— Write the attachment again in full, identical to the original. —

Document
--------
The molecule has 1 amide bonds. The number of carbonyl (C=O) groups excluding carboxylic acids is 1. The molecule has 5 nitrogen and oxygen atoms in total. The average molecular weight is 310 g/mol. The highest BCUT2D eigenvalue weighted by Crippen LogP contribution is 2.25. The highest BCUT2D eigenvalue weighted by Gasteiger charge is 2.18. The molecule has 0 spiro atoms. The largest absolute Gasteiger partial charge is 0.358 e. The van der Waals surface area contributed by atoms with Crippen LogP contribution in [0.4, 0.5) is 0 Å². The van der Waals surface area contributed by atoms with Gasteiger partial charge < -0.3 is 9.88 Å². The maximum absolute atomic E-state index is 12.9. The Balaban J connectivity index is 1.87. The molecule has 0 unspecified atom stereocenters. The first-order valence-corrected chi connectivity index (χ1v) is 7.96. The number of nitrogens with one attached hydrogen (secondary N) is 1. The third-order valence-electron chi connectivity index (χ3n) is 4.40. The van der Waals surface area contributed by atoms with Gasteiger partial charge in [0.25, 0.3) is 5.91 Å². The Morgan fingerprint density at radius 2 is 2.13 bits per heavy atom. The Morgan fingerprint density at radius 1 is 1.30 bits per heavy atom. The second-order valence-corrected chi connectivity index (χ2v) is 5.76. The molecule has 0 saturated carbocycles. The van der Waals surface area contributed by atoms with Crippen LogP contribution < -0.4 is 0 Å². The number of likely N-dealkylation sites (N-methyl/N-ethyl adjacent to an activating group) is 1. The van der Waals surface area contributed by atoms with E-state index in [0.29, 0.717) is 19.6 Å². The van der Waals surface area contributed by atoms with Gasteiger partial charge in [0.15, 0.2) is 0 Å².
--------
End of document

The molecule has 1 amide bonds. The number of carbonyl (C=O) groups excluding carboxylic acids is 1. The molecule has 5 nitrogen and oxygen atoms in total. The average molecular weight is 310 g/mol. The highest BCUT2D eigenvalue weighted by Crippen LogP contribution is 2.25. The highest BCUT2D eigenvalue weighted by Gasteiger charge is 2.18. The molecule has 0 spiro atoms. The largest absolute Gasteiger partial charge is 0.358 e. The van der Waals surface area contributed by atoms with Crippen LogP contribution in [0.4, 0.5) is 0 Å². The van der Waals surface area contributed by atoms with Gasteiger partial charge < -0.3 is 9.88 Å². The maximum absolute atomic E-state index is 12.9. The Balaban J connectivity index is 1.87. The molecule has 0 unspecified atom stereocenters. The first-order valence-corrected chi connectivity index (χ1v) is 7.96. The number of nitrogens with one attached hydrogen (secondary N) is 1. The third-order valence-electron chi connectivity index (χ3n) is 4.40. The van der Waals surface area contributed by atoms with Gasteiger partial charge in [0.25, 0.3) is 5.91 Å². The Morgan fingerprint density at radius 2 is 2.13 bits per heavy atom. The Morgan fingerprint density at radius 1 is 1.30 bits per heavy atom. The second-order valence-corrected chi connectivity index (χ2v) is 5.76. The molecule has 0 saturated carbocycles. The van der Waals surface area contributed by atoms with Crippen LogP contribution < -0.4 is 0 Å². The number of likely N-dealkylation sites (N-methyl/N-ethyl adjacent to an activating group) is 1. The van der Waals surface area contributed by atoms with E-state index in [0.29, 0.717) is 19.6 Å². The van der Waals surface area contributed by atoms with Gasteiger partial charge in [0.15, 0.2) is 0 Å².